Such a setup, with a separate "admin LAN" to access the systems is sometimes used in very big installations (data centers) to make it easier to create firewall-rules to limit the physical connection to the admin LAN. You use that to restrict access only to a select number designated client systems, so that even knowing the password would not help a prospective hacker as long as he hasn't access to such a system (the admins workplace) too.

A serious drawback of this setup is that access to the Rasberry systems is only possible via one of the ProLiants, so you will have to enable IP-forwarding on at least one of them or connect the Rasberries to the WLAN router.

In short: this is not a good idea and i think you could make life easier for you. Consider the following:

                  WLAN-Router      |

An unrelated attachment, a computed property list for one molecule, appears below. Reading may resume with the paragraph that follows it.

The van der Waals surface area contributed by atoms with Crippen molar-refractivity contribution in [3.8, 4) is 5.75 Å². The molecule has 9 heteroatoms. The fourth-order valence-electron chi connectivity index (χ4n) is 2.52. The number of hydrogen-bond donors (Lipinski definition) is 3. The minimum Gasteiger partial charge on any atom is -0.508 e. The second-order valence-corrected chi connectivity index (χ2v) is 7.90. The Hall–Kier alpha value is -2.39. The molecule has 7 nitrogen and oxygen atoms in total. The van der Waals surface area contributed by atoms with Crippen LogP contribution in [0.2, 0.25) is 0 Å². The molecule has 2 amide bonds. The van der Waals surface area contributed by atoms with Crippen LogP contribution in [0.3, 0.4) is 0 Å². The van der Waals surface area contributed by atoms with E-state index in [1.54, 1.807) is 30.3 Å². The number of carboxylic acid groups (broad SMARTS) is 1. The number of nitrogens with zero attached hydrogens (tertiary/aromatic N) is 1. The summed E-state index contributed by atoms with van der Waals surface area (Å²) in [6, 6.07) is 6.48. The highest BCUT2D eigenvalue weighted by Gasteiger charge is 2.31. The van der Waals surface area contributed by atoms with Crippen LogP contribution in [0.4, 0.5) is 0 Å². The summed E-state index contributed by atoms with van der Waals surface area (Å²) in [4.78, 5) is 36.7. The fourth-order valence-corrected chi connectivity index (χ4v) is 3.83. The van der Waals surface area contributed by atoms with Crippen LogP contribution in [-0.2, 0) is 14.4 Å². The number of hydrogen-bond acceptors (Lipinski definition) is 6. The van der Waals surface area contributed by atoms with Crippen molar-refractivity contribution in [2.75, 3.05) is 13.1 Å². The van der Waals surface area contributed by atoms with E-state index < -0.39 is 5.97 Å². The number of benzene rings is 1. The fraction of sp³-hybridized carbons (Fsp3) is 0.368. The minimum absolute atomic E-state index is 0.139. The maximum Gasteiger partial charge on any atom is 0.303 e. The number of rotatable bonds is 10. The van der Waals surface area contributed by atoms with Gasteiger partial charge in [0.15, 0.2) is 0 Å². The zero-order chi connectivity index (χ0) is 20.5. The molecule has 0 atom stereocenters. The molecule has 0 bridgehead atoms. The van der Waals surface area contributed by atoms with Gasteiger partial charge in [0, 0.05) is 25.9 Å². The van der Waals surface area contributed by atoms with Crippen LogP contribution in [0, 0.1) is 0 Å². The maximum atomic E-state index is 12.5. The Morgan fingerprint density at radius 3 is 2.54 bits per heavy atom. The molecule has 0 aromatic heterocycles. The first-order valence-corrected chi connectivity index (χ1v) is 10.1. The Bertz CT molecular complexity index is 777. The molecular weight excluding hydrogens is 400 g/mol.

---           |  +--------------+
                      |            |--| ProLiant 1   |
                      |------------|  +--------------+
   +--------------+   |            |  +--------------+
   | Laptop       |---|            |--| ProLiant 2   |
   +--------------+   |            |  +--------------+
                     ---           |  +--------------+
                                   |--| ProLiant 3   |
                                   |  +--------------+
                                   |  +--------------+
                                   |--| Rasberry 1   |
                                   |  +--------------+
                                   |  +--------------+
                                   |--| Rasberry 2   |
                                   |  +--------------+
                                   |  +--------------+
                                   |--| Rasberry 3   |
                                   |  +--------------+

This way you need access only to the WLAN-Router to access your whole network and you do not need to activate IP-forwarding (which creates problems all of its own).

You may notice that i haven't made any distinction between WLAN and cable-bound Ethernet: the reason is that there is no difference. For networking a WLAN connection is just "another sort of cable", so to say and above the level of cabling it doesn't matter.